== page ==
And you have yet to face your toughest issues on the Oliver issue. All we ever hear is "2743 hits, .303 BA=HOF numbers!". Other players in baseball history who have numbers similar to those, as I showed before, have NOT been all inducted. Only two out of five have been. How about the fact Oliver could never take a walk and didn't have much power for a great OF/1B? You need to face these issues. In making a HOF case for someone you need to highlight their strengths, sure, but you also must face their weaknesses.

    Leave a comment:


  • theoldcoastleague
    replied
    Al Oliver and conspiracy theories redux

    Al hit over .300 four out of his last 5 seasons... Washed up??? Not in my book.

    Someone said "What's so signifigant about 2800 hits".
    Only that everyone in the history of baseball with over 2800 hits is in the Hall of Fame.

    I think Rafael Palmeiro has screwed that up permanently. His 3000 hits won't get him into the hall of fame hopefully. I only wish MLB would have suspended him before he got his 3000th hit so he wouldn't have polluted the 3000 hit club.

    The major leagues used to have a special code. 500 home runs was sacred, just as 3000 hits was. I believe Dave Kingman and Jose Canseco were blackballed because they would have dishonored the 500 club. Kingman more so. Nobody wanted his .230 lifetime batting average polluting the 500 club. He couldn't find a team after posting 3 straight 30+ home run seasons (100 home runs and 305 RBI his final 3 seasons).

    If you think baseball is too pure for conspiracy theories, you're just no fun.

    Leave a comment:


  • RuthMayBond
    replied
    Originally posted by leecemark
    --I do agree that player less worthy than Oliver often stick around the ballot for a few years. That is just a quirk of the system where some players have a cult following. Oliver was never that popular. The system is not designed to honor players by keeping them on the ballot for awhile though. You vote either "yes he belongs" or "no he doesn't". There is no "he doesn't, but I think he should stay on the ballot out of respect" option. Even if 99% of all writers though Oliver (or anybody else) was almost a Hall of Famer none of them should put him on their ballot. BTW, since when has 2800 hits been a coveted number?
    Don't bring up Eddie Grant and Charlie Gelbert to OldCoastLeague

    Leave a comment:


  • 538280
    replied
    Originally posted by leecemark
    .
    --I do agree that player less worthy than Oliver often stick around the ballot for a few years. That is just a quirk of the system where some players have a cult following. Oliver was never that popular. The system is not designed to honor players by keeping them on the ballot for awhile though. You vote either "yes he belongs" or "no he doesn't". There is no "he doesn't, but I think he should stay on the ballot out of respect" option. Even if 99% of all writers though Oliver (or anybody else) was almost a Hall of Famer none of them should put him on their ballot. BTW, since when has 2800 hits been a coveted number?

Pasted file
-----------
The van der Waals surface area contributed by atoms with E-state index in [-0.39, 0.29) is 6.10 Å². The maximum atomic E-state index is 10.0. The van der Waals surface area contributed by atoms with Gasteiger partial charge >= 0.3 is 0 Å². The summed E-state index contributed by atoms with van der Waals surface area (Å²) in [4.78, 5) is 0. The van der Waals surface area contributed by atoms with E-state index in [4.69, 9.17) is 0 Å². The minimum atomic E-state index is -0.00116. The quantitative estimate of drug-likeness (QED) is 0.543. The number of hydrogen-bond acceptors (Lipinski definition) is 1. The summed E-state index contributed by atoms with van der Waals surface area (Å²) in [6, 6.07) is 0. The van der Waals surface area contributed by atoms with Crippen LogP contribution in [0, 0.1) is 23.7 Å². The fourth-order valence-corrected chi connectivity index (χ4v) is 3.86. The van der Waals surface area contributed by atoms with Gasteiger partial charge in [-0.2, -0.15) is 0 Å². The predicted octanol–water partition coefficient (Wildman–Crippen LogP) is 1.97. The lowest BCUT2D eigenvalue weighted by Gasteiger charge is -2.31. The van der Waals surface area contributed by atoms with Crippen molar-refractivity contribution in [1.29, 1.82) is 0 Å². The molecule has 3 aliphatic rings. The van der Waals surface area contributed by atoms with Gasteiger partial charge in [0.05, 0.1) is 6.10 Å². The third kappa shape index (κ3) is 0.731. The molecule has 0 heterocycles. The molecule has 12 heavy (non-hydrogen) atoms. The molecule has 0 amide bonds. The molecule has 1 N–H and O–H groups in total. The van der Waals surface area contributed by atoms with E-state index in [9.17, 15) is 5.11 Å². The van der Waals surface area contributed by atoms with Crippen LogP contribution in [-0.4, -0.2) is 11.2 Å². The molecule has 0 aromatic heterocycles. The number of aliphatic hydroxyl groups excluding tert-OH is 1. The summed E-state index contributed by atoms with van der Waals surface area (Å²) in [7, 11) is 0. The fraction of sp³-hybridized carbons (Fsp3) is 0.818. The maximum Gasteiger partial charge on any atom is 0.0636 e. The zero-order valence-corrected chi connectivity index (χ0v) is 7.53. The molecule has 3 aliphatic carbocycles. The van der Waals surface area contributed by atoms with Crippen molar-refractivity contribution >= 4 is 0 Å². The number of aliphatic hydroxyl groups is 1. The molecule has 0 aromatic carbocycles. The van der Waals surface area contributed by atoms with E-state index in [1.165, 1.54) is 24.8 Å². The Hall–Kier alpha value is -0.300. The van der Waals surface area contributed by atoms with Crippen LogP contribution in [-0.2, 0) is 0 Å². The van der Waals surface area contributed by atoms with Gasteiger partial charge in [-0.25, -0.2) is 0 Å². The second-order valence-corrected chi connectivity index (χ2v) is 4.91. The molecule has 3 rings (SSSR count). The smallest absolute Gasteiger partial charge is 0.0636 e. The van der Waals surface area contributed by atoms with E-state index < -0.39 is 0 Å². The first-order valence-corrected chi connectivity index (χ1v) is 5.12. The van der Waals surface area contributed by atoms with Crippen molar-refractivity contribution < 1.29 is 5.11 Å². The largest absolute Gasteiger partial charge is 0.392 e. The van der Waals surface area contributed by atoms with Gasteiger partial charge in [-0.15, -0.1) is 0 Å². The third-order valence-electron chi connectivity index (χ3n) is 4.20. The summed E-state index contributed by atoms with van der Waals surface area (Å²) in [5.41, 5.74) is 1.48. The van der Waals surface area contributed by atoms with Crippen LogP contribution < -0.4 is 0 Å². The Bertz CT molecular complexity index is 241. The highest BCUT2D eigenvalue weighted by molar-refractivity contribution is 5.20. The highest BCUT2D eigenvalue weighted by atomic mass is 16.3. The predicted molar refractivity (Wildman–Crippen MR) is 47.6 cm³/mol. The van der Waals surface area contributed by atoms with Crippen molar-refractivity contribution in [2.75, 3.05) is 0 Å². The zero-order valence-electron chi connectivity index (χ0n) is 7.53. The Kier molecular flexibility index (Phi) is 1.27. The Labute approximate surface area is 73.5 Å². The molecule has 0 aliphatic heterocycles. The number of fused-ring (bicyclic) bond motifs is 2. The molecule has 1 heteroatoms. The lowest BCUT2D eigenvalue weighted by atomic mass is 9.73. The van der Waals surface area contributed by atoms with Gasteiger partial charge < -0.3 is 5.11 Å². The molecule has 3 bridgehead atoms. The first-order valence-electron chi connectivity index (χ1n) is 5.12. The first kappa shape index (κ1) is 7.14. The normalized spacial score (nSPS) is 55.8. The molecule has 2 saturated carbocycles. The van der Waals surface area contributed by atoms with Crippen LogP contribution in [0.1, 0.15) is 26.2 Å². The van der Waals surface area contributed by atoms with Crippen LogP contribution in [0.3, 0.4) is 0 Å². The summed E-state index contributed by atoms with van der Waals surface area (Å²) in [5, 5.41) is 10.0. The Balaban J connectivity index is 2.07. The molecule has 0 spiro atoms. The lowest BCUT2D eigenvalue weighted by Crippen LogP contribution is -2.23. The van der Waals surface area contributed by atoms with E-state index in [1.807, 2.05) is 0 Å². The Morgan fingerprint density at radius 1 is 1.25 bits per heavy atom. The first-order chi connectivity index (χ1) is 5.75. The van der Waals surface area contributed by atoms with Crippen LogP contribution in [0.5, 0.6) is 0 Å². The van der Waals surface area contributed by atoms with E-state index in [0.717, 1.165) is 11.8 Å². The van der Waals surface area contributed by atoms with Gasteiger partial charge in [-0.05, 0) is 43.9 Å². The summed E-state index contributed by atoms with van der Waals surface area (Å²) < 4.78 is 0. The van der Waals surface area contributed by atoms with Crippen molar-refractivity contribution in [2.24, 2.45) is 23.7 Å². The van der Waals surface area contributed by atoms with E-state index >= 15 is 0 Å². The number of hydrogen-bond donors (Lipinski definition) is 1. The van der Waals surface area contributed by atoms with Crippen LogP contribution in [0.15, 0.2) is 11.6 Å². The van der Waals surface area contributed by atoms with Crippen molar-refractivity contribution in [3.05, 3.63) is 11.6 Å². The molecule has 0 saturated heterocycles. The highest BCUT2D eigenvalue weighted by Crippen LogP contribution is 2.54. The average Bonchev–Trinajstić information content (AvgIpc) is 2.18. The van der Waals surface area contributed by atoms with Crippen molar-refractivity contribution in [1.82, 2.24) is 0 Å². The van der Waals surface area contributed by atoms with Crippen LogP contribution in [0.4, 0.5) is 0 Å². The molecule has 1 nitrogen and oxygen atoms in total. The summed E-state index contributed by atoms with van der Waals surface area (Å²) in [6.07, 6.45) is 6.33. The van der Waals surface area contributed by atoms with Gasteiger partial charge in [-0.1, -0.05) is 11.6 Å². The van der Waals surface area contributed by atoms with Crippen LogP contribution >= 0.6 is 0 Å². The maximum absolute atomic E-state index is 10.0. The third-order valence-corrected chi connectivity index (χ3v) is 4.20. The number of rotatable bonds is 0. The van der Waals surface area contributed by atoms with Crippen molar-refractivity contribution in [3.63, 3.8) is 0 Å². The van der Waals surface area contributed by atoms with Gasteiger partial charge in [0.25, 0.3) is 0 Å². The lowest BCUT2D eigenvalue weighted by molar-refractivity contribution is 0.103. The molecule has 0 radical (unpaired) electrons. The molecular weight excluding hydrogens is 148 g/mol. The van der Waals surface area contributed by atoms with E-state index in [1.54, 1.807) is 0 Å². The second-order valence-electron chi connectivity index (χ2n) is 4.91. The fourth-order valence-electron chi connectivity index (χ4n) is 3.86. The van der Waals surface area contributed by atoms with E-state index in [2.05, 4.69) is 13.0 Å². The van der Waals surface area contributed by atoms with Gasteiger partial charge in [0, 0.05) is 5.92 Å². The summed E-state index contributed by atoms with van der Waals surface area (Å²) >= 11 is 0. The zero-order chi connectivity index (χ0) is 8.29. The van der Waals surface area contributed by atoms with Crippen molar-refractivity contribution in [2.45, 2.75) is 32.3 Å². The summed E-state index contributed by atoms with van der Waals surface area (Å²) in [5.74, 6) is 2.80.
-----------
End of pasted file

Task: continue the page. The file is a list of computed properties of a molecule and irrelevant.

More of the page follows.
I agree 100% with this reasoning. It always makes me question the voting processes of the BBWAA when players get more or less respect in the balloting because of the other players on the ballot.

    Like for example I've heard numerous media people say that this past year was Jim Rice's last real shot at the Hall because in upcoming years the other players on the ballot are stronger. This has never made sense to me. How do the players around him on the ballot effect Jim Rice? I understand that some writers may change their mind over the years, but it makes me wonder when guys like Sutter start out with under 50% support and eventually are elected with over 75%. Has Bruce Sutter improved his credentials over the past 10 years?

    Leave a comment:


  • runningshoes
    replied
    Originally posted by SABR Matt
    All four of those movies were better than Titanic...LOL
    Especially L.A. Confidential.

    Leave a comment:


  • Scoops
    replied
    Originally posted by SABR Matt
    All four of those movies were better than Titanic...LOL
    True, but we're talking about potential Hall blunders, not Academy blunders It does bring up another flaw in the comparison, though. They were all good movies, all "Hall-worthy" as it were. Al Oliver is more like Austin Powers (another movie that was eligible that year but, strangely, not nominated). Some people like him. He did well. He was a bit above average. But he was not among the best of the best.

    Leave a comment:


  • leecemark
    replied
    --FS, you got the quote attributed wrong. I don't think it sucked that Oliver couldn't find a team in 1986. He really wasn't very good anymore.
    --I do agree that player less worthy than Oliver often stick around the ballot for a few years. That is just a quirk of the system where some players have a cult following. Oliver was never that popular. The system is not designed to honor players by keeping them on the ballot for awhile though. You vote either "yes he belongs" or "no he doesn't". There is no "he doesn't, but I think he should stay on the ballot out of respect" option. Even if 99% of all writers though Oliver (or anybody else) was almost a Hall of Famer none of them should put him on their ballot. BTW, since when has 2800 hits been a coveted number?

    Leave a comment:


  • SABR Matt
    replied
    All four of those movies were better than Titanic...LOL

    Leave a comment: